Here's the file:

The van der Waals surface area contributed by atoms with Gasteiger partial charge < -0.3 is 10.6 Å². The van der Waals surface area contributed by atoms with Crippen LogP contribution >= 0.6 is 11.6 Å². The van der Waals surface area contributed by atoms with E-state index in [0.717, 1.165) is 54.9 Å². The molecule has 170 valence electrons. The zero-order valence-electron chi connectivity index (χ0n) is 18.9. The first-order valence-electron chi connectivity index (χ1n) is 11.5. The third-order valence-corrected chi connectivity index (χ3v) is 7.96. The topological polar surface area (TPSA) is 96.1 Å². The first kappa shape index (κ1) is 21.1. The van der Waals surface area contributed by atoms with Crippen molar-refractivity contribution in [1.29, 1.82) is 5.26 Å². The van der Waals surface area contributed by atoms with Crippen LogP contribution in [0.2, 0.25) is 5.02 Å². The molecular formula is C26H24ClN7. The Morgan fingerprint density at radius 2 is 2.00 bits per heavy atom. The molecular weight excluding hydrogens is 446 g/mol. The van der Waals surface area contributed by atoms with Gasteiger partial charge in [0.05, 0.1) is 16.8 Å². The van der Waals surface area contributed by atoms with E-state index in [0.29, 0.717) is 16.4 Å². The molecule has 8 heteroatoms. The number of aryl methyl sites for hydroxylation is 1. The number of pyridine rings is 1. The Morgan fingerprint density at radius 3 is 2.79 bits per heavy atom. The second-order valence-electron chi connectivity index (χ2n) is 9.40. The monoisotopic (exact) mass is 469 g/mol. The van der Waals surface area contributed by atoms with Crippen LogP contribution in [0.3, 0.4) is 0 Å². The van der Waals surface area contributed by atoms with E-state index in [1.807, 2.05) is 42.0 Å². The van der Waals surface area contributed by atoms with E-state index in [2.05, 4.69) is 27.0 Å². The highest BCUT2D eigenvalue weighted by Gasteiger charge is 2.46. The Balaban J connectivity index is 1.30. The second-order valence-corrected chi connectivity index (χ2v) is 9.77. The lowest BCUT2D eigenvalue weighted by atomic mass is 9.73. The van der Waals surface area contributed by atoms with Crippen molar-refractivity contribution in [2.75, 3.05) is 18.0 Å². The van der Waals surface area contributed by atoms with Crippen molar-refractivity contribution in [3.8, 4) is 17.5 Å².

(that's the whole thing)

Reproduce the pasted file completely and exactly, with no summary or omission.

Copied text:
The van der Waals surface area contributed by atoms with Gasteiger partial charge < -0.3 is 10.6 Å². The van der Waals surface area contributed by atoms with Crippen LogP contribution >= 0.6 is 11.6 Å². The van der Waals surface area contributed by atoms with E-state index in [0.717, 1.165) is 54.9 Å². The molecule has 170 valence electrons. The zero-order valence-electron chi connectivity index (χ0n) is 18.9. The first-order valence-electron chi connectivity index (χ1n) is 11.5. The third-order valence-corrected chi connectivity index (χ3v) is 7.96. The topological polar surface area (TPSA) is 96.1 Å². The first kappa shape index (κ1) is 21.1. The van der Waals surface area contributed by atoms with Crippen molar-refractivity contribution in [1.29, 1.82) is 5.26 Å². The van der Waals surface area contributed by atoms with Crippen LogP contribution in [0.2, 0.25) is 5.02 Å². The molecular formula is C26H24ClN7. The Morgan fingerprint density at radius 2 is 2.00 bits per heavy atom. The molecular weight excluding hydrogens is 446 g/mol. The van der Waals surface area contributed by atoms with Gasteiger partial charge in [0.05, 0.1) is 16.8 Å². The van der Waals surface area contributed by atoms with E-state index in [0.29, 0.717) is 16.4 Å². The molecule has 8 heteroatoms. The number of aryl methyl sites for hydroxylation is 1. The number of pyridine rings is 1. The Morgan fingerprint density at radius 3 is 2.79 bits per heavy atom. The second-order valence-electron chi connectivity index (χ2n) is 9.40. The monoisotopic (exact) mass is 469 g/mol. The van der Waals surface area contributed by atoms with Crippen LogP contribution in [0.3, 0.4) is 0 Å². The van der Waals surface area contributed by atoms with E-state index in [1.807, 2.05) is 42.0 Å². The van der Waals surface area contributed by atoms with E-state index in [2.05, 4.69) is 27.0 Å². The highest BCUT2D eigenvalue weighted by Gasteiger charge is 2.46. The Balaban J connectivity index is 1.30. The second-order valence-corrected chi connectivity index (χ2v) is 9.77. The lowest BCUT2D eigenvalue weighted by atomic mass is 9.73. The van der Waals surface area contributed by atoms with Crippen molar-refractivity contribution in [2.75, 3.05) is 18.0 Å². The van der Waals surface area contributed by atoms with Crippen molar-refractivity contribution in [3.8, 4) is 17.5 Å².